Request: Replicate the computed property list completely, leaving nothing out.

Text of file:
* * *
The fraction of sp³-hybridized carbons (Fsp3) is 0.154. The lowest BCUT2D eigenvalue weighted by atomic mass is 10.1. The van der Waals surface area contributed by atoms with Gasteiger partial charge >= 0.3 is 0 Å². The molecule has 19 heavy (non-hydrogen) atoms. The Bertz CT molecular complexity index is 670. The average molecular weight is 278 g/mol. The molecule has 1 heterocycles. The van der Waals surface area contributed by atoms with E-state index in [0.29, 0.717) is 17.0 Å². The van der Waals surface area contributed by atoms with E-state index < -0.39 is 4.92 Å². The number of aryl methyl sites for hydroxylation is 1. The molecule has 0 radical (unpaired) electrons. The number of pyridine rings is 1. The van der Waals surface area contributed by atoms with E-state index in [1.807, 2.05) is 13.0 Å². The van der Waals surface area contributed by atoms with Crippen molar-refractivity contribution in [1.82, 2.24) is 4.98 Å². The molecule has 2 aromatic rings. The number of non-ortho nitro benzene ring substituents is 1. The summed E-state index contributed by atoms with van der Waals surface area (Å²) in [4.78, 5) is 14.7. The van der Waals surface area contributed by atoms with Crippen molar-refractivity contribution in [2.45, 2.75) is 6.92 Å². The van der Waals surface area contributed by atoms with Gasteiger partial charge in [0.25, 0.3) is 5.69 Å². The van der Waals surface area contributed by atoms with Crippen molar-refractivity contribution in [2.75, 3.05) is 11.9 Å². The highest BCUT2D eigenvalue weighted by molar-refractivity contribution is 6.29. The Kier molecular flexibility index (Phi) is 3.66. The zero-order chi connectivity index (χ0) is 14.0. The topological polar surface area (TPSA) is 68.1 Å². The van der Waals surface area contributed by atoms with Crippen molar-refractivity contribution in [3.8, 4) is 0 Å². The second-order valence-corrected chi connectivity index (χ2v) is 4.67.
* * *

The fraction of sp³-hybridized carbons (Fsp3) is 0.154. The lowest BCUT2D eigenvalue weighted by atomic mass is 10.1. The van der Waals surface area contributed by atoms with Gasteiger partial charge >= 0.3 is 0 Å². The molecule has 19 heavy (non-hydrogen) atoms. The Bertz CT molecular complexity index is 670. The average molecular weight is 278 g/mol. The molecule has 1 heterocycles. The van der Waals surface area contributed by atoms with E-state index in [0.29, 0.717) is 17.0 Å². The van der Waals surface area contributed by atoms with E-state index < -0.39 is 4.92 Å². The number of aryl methyl sites for hydroxylation is 1. The molecule has 0 radical (unpaired) electrons. The number of pyridine rings is 1. The van der Waals surface area contributed by atoms with E-state index in [1.807, 2.05) is 13.0 Å². The van der Waals surface area contributed by atoms with Crippen molar-refractivity contribution in [1.82, 2.24) is 4.98 Å². The molecule has 2 aromatic rings. The number of non-ortho nitro benzene ring substituents is 1. The summed E-state index contributed by atoms with van der Waals surface area (Å²) in [4.78, 5) is 14.7. The van der Waals surface area contributed by atoms with Crippen molar-refractivity contribution in [2.45, 2.75) is 6.92 Å². The van der Waals surface area contributed by atoms with Gasteiger partial charge in [0.25, 0.3) is 5.69 Å². The van der Waals surface area contributed by atoms with Crippen molar-refractivity contribution in [2.75, 3.05) is 11.9 Å². The highest BCUT2D eigenvalue weighted by molar-refractivity contribution is 6.29. The Kier molecular flexibility index (Phi) is 3.66. The zero-order chi connectivity index (χ0) is 14.0. The topological polar surface area (TPSA) is 68.1 Å². The van der Waals surface area contributed by atoms with Crippen molar-refractivity contribution in [3.8, 4) is 0 Å². The second-order valence-corrected chi connectivity index (χ2v) is 4.67.